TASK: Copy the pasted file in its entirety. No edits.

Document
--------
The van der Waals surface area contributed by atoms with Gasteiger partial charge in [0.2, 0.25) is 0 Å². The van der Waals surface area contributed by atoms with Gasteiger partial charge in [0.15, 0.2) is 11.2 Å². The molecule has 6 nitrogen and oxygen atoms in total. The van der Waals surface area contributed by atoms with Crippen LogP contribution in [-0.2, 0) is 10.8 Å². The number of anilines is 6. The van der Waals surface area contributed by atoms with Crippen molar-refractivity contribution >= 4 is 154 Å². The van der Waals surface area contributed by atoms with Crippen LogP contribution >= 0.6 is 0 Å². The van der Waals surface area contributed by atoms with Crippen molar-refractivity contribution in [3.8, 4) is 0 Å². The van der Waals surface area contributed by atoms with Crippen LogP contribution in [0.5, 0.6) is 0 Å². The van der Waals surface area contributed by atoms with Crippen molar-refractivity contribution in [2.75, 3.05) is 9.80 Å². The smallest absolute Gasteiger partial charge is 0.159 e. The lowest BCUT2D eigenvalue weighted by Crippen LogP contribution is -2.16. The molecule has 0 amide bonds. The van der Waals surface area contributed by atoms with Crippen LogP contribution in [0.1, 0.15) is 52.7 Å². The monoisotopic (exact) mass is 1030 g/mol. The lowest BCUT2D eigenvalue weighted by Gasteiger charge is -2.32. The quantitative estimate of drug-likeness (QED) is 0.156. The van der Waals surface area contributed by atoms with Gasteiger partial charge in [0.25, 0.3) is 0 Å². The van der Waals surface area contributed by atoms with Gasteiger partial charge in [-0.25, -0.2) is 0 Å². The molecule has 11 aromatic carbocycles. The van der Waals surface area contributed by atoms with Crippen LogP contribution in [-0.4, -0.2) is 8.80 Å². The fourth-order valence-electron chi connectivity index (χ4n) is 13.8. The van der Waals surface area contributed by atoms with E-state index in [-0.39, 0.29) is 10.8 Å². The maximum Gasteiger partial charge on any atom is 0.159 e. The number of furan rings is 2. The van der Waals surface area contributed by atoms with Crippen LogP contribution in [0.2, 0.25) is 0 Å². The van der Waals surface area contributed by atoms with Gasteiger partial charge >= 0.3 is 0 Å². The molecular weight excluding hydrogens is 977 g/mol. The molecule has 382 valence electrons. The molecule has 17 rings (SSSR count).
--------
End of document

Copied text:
The van der Waals surface area contributed by atoms with Gasteiger partial charge in [0.2, 0.25) is 0 Å². The van der Waals surface area contributed by atoms with Gasteiger partial charge in [0.15, 0.2) is 11.2 Å². The molecule has 6 nitrogen and oxygen atoms in total. The van der Waals surface area contributed by atoms with Crippen LogP contribution in [-0.2, 0) is 10.8 Å². The number of anilines is 6. The van der Waals surface area contributed by atoms with Crippen molar-refractivity contribution >= 4 is 154 Å². The van der Waals surface area contributed by atoms with Crippen LogP contribution >= 0.6 is 0 Å². The van der Waals surface area contributed by atoms with Crippen molar-refractivity contribution in [3.8, 4) is 0 Å². The van der Waals surface area contributed by atoms with Crippen LogP contribution in [0.5, 0.6) is 0 Å². The van der Waals surface area contributed by atoms with Crippen molar-refractivity contribution in [2.75, 3.05) is 9.80 Å². The smallest absolute Gasteiger partial charge is 0.159 e. The lowest BCUT2D eigenvalue weighted by Crippen LogP contribution is -2.16. The molecule has 0 amide bonds. The van der Waals surface area contributed by atoms with Crippen LogP contribution in [0.1, 0.15) is 52.7 Å². The monoisotopic (exact) mass is 1030 g/mol. The lowest BCUT2D eigenvalue weighted by Gasteiger charge is -2.32. The quantitative estimate of drug-likeness (QED) is 0.156. The van der Waals surface area contributed by atoms with Gasteiger partial charge in [0.25, 0.3) is 0 Å². The van der Waals surface area contributed by atoms with Gasteiger partial charge in [-0.25, -0.2) is 0 Å². The molecule has 11 aromatic carbocycles. The van der Waals surface area contributed by atoms with Crippen LogP contribution in [-0.4, -0.2) is 8.80 Å². The fourth-order valence-electron chi connectivity index (χ4n) is 13.8. The van der Waals surface area contributed by atoms with E-state index in [-0.39, 0.29) is 10.8 Å². The maximum Gasteiger partial charge on any atom is 0.159 e. The number of furan rings is 2. The van der Waals surface area contributed by atoms with Crippen LogP contribution in [0.2, 0.25) is 0 Å². The van der Waals surface area contributed by atoms with Gasteiger partial charge >= 0.3 is 0 Å². The molecular weight excluding hydrogens is 977 g/mol. The molecule has 382 valence electrons. The molecule has 17 rings (SSSR count).